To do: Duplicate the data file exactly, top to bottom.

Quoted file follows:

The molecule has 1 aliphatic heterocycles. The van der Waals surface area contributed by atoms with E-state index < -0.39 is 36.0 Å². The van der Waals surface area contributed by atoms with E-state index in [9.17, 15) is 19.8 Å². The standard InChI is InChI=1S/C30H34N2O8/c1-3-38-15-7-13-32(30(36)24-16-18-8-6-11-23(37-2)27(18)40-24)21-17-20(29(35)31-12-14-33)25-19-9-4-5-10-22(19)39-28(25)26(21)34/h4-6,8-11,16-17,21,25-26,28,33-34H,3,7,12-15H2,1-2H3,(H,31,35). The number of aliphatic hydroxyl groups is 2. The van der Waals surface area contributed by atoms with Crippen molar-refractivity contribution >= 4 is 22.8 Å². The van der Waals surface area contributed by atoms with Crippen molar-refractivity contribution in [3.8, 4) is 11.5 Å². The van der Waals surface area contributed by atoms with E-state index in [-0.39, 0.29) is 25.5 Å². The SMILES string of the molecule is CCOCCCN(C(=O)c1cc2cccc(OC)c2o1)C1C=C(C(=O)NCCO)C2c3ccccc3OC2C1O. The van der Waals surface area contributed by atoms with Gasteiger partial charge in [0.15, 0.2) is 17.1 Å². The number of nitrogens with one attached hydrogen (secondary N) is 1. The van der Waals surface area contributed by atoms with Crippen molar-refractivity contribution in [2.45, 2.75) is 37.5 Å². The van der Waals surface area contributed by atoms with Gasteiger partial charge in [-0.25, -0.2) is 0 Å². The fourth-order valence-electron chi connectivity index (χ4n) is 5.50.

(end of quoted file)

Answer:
The molecule has 1 aliphatic heterocycles. The van der Waals surface area contributed by atoms with E-state index < -0.39 is 36.0 Å². The van der Waals surface area contributed by atoms with E-state index in [9.17, 15) is 19.8 Å². The standard InChI is InChI=1S/C30H34N2O8/c1-3-38-15-7-13-32(30(36)24-16-18-8-6-11-23(37-2)27(18)40-24)21-17-20(29(35)31-12-14-33)25-19-9-4-5-10-22(19)39-28(25)26(21)34/h4-6,8-11,16-17,21,25-26,28,33-34H,3,7,12-15H2,1-2H3,(H,31,35). The number of aliphatic hydroxyl groups is 2. The van der Waals surface area contributed by atoms with Crippen molar-refractivity contribution >= 4 is 22.8 Å². The van der Waals surface area contributed by atoms with Crippen molar-refractivity contribution in [3.8, 4) is 11.5 Å². The van der Waals surface area contributed by atoms with E-state index in [-0.39, 0.29) is 25.5 Å². The SMILES string of the molecule is CCOCCCN(C(=O)c1cc2cccc(OC)c2o1)C1C=C(C(=O)NCCO)C2c3ccccc3OC2C1O. The van der Waals surface area contributed by atoms with Gasteiger partial charge in [0.15, 0.2) is 17.1 Å². The number of nitrogens with one attached hydrogen (secondary N) is 1. The van der Waals surface area contributed by atoms with Crippen molar-refractivity contribution in [2.45, 2.75) is 37.5 Å². The van der Waals surface area contributed by atoms with Gasteiger partial charge in [-0.25, -0.2) is 0 Å². The fourth-order valence-electron chi connectivity index (χ4n) is 5.50.